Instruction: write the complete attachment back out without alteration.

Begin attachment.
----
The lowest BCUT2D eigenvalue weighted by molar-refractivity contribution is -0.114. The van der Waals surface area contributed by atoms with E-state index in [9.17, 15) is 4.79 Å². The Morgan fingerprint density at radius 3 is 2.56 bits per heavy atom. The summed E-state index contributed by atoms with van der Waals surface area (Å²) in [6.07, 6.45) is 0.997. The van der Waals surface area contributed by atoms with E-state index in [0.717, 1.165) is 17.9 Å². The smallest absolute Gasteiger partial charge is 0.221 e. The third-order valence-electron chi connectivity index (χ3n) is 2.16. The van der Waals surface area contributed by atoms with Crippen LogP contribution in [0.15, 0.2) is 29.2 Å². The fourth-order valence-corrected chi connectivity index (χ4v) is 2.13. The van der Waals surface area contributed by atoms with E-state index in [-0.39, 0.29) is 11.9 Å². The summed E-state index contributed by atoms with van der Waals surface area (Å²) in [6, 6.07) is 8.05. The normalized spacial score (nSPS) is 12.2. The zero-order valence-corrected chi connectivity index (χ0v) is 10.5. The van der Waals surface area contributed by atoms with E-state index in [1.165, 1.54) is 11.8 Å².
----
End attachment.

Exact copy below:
The lowest BCUT2D eigenvalue weighted by molar-refractivity contribution is -0.114. The van der Waals surface area contributed by atoms with E-state index in [9.17, 15) is 4.79 Å². The Morgan fingerprint density at radius 3 is 2.56 bits per heavy atom. The summed E-state index contributed by atoms with van der Waals surface area (Å²) in [6.07, 6.45) is 0.997. The van der Waals surface area contributed by atoms with E-state index in [0.717, 1.165) is 17.9 Å². The smallest absolute Gasteiger partial charge is 0.221 e. The third-order valence-electron chi connectivity index (χ3n) is 2.16. The van der Waals surface area contributed by atoms with Crippen LogP contribution in [0.15, 0.2) is 29.2 Å². The fourth-order valence-corrected chi connectivity index (χ4v) is 2.13. The van der Waals surface area contributed by atoms with E-state index in [-0.39, 0.29) is 11.9 Å². The summed E-state index contributed by atoms with van der Waals surface area (Å²) in [6, 6.07) is 8.05. The normalized spacial score (nSPS) is 12.2. The zero-order valence-corrected chi connectivity index (χ0v) is 10.5. The van der Waals surface area contributed by atoms with E-state index in [1.165, 1.54) is 11.8 Å².